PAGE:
Student Data
 
 
Formative is a high-impact real time data tool where I can upload a document, designate areas for student input, and have my teacher interface updated instantly as they fill out the assignment. I can get quick whole-class snapshots indicating which students know what, before I determine how to intervene and which students to pull for small group instruction.
Student Data
 
 
This is a screenshot of a my Educanon teacher interface showing student data collected from a video lesson on reaction rates. At any time during class, I can check to see how students responded to the embedded questions and make informed instructional decisions.
Jeff Astor
Cindy and Bill Simon Technology Academy High School
Los Angeles, CA


 

About this strategy

Prep Time:
Moderate
Subject:
Science
Grade:
Eleventh grade
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I’ve been interested in the power of checklists ever since I read Atul Gawande’s Checklist Manifesto. His book highlights how simple checklists have revolutionized industries like architecture, aviation, and surgery. When students are regulating their own work pace, I offer them structure in the form of Mastery Checklists that provide guidance around individualized learning paths. Students start each day by looking at data from previous assessments, and adjusting action plans with learning goals for the day. Then they work through their checklists and update their Trello boards with finished work samples. By pairing Mastery Checklists with a visual organization tool like Trello, it’s easy for me to keep my finger on the pulse of each student’s activity, and guide them in the right direction.


 
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Critical Friends: Share Out

Peer-review is an integral part of each learning cycle, and I spend much of the first three units teaching my students to engage in a critical analysis of each other’s work. Having another set of eyes examine work samples and offer feedback on how to address weak points in their arguments adds a valuable teamwork element to class structure. At the end of each unit, students complete a culminating lab where I pose a guiding question, and groups develop an experiment that will hopefully answer the question. To encourage deeper analytical thinking and avoid students submitting rushed work, I use Critical Friends Share Out periods to facilitate group reviews before final drafts are assessed. Students present their digital portfolios to another group by laying out the argument, evidence, and reasoning that they’ve compiled using Google Apps for Ed, Youtube, and Wikispaces (see “Lab Documentation” strategy). Just walking their classmates through their portfolio causes students to evaluate their own work and fix holes in their arguments. During this time, the other group takes notes and prepares for a critical review period. I want all students to be able to contribute positively to these discussions and give each group member a chance to support their classmates.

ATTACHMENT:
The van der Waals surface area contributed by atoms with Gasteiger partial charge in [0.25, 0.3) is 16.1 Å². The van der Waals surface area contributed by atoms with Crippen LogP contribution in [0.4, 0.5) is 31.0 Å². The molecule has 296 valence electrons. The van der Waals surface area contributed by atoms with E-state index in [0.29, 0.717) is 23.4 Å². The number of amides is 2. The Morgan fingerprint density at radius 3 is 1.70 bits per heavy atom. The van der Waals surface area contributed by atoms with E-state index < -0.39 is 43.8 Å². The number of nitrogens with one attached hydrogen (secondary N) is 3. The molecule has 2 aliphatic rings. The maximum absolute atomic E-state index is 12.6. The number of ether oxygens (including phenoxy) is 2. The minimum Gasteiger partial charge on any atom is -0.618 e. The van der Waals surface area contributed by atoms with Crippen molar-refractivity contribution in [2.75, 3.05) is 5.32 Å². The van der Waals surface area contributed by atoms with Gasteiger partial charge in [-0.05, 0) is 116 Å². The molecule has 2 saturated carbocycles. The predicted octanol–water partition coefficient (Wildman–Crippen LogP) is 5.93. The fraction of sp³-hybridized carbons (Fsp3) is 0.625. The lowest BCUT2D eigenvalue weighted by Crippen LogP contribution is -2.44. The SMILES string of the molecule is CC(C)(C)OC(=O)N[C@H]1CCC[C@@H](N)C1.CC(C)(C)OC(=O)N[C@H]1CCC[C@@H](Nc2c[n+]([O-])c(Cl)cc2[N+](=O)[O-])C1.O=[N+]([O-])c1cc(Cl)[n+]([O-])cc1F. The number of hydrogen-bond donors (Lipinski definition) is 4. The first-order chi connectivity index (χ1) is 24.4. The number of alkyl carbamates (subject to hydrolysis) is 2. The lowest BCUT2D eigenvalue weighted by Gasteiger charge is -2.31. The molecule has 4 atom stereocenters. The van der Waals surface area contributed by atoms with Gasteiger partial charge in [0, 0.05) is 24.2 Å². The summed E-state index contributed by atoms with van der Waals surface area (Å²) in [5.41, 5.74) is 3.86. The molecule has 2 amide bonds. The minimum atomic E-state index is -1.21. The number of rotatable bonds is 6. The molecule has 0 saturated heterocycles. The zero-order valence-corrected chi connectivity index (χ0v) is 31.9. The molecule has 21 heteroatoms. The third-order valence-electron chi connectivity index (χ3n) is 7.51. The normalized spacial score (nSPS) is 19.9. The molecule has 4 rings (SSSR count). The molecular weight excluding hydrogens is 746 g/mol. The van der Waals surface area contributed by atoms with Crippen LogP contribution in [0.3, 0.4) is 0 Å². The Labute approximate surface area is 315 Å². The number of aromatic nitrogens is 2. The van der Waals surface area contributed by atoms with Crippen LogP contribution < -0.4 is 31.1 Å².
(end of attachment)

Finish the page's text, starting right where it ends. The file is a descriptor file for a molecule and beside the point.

Collaborative Student Groups
Critical Friends: Portfolio Preparation

Getting high school students to collaborate effectively can be tricky, though certain digital tools do a great job of making teamwork more seamless. Groups in my class keep document their lab activities using video recording, Youtube, and Google Apps for Ed, and compile Wikispaces digital portfolios with their work (see “Lab Documentation” strategy). Before submitting final drafts students engage in a Critical Friends review period where groups present their portfolios and offer critical feedback. First, each group gets Portfolio Preparation planning time where they can revisit the data they’ve collected, make sure all charts, tables, graphs, images, and videos are accurate, and pair them with solid written analyses. Labs are power learning activities, but oftentimes students are too busy trying to “complete work” instead of reflecting on the meaning of their results. Groups exhibit better teamwork when they have time allotted specifically to prepare portfolios, ultimately leading to more polished lab reports and focused class time.